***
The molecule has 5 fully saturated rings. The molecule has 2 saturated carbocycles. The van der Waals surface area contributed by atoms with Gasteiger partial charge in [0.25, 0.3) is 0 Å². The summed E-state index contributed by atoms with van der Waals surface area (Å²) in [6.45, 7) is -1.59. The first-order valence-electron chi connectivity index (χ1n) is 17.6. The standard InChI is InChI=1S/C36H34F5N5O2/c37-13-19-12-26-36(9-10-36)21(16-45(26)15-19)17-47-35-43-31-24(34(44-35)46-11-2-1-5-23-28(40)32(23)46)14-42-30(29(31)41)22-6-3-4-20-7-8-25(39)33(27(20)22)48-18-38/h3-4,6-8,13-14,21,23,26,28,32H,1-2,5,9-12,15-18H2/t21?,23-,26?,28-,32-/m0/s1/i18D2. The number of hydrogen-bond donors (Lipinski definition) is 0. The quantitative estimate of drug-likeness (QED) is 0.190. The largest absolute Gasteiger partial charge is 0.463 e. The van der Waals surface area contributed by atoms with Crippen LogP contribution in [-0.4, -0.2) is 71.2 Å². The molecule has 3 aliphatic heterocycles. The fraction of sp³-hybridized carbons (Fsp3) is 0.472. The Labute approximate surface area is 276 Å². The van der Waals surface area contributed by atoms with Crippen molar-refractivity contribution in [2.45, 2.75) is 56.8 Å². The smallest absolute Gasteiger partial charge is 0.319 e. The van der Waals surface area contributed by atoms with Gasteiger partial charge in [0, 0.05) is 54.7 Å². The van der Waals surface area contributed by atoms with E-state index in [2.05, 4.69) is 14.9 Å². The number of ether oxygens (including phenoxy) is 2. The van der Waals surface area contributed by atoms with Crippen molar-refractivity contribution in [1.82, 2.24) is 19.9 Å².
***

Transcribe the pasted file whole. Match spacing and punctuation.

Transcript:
The molecule has 5 fully saturated rings. The molecule has 2 saturated carbocycles. The van der Waals surface area contributed by atoms with Gasteiger partial charge in [0.25, 0.3) is 0 Å². The summed E-state index contributed by atoms with van der Waals surface area (Å²) in [6.45, 7) is -1.59. The first-order valence-electron chi connectivity index (χ1n) is 17.6. The standard InChI is InChI=1S/C36H34F5N5O2/c37-13-19-12-26-36(9-10-36)21(16-45(26)15-19)17-47-35-43-31-24(34(44-35)46-11-2-1-5-23-28(40)32(23)46)14-42-30(29(31)41)22-6-3-4-20-7-8-25(39)33(27(20)22)48-18-38/h3-4,6-8,13-14,21,23,26,28,32H,1-2,5,9-12,15-18H2/t21?,23-,26?,28-,32-/m0/s1/i18D2. The number of hydrogen-bond donors (Lipinski definition) is 0. The quantitative estimate of drug-likeness (QED) is 0.190. The largest absolute Gasteiger partial charge is 0.463 e. The van der Waals surface area contributed by atoms with Crippen LogP contribution in [-0.4, -0.2) is 71.2 Å². The molecule has 3 aliphatic heterocycles. The fraction of sp³-hybridized carbons (Fsp3) is 0.472. The Labute approximate surface area is 276 Å². The van der Waals surface area contributed by atoms with Crippen molar-refractivity contribution in [2.45, 2.75) is 56.8 Å². The smallest absolute Gasteiger partial charge is 0.319 e. The van der Waals surface area contributed by atoms with Gasteiger partial charge in [0, 0.05) is 54.7 Å². The van der Waals surface area contributed by atoms with E-state index in [2.05, 4.69) is 14.9 Å². The number of ether oxygens (including phenoxy) is 2. The van der Waals surface area contributed by atoms with Crippen molar-refractivity contribution in [1.82, 2.24) is 19.9 Å².